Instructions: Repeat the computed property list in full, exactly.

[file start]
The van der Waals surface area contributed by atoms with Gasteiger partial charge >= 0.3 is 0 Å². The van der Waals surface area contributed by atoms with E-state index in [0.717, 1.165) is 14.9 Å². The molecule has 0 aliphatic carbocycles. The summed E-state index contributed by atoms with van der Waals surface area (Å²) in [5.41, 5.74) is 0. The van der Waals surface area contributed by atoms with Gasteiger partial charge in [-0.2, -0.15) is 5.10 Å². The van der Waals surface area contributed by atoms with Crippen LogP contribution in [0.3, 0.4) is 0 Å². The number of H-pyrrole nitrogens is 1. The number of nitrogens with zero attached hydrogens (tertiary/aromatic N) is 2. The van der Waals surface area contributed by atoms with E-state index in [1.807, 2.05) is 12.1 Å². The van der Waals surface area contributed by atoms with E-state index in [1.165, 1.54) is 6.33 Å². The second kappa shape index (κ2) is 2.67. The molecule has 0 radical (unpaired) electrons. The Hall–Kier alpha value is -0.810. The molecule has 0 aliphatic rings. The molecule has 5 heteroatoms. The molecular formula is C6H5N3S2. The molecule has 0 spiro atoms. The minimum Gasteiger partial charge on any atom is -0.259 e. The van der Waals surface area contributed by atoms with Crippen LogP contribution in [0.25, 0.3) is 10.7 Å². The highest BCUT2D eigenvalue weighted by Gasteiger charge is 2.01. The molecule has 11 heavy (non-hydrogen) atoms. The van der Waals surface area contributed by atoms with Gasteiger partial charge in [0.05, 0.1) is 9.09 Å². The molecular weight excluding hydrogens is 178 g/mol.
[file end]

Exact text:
The van der Waals surface area contributed by atoms with Gasteiger partial charge >= 0.3 is 0 Å². The van der Waals surface area contributed by atoms with E-state index in [0.717, 1.165) is 14.9 Å². The molecule has 0 aliphatic carbocycles. The summed E-state index contributed by atoms with van der Waals surface area (Å²) in [5.41, 5.74) is 0. The van der Waals surface area contributed by atoms with Gasteiger partial charge in [-0.2, -0.15) is 5.10 Å². The van der Waals surface area contributed by atoms with Crippen LogP contribution in [0.3, 0.4) is 0 Å². The number of H-pyrrole nitrogens is 1. The number of nitrogens with zero attached hydrogens (tertiary/aromatic N) is 2. The van der Waals surface area contributed by atoms with E-state index in [1.807, 2.05) is 12.1 Å². The van der Waals surface area contributed by atoms with E-state index in [1.165, 1.54) is 6.33 Å². The second kappa shape index (κ2) is 2.67. The molecule has 0 radical (unpaired) electrons. The Hall–Kier alpha value is -0.810. The molecule has 0 aliphatic rings. The molecule has 5 heteroatoms. The molecular formula is C6H5N3S2. The molecule has 0 spiro atoms. The minimum Gasteiger partial charge on any atom is -0.259 e. The van der Waals surface area contributed by atoms with Crippen LogP contribution in [0.25, 0.3) is 10.7 Å². The highest BCUT2D eigenvalue weighted by Gasteiger charge is 2.01. The molecule has 11 heavy (non-hydrogen) atoms. The van der Waals surface area contributed by atoms with Gasteiger partial charge in [0.05, 0.1) is 9.09 Å². The molecular weight excluding hydrogens is 178 g/mol.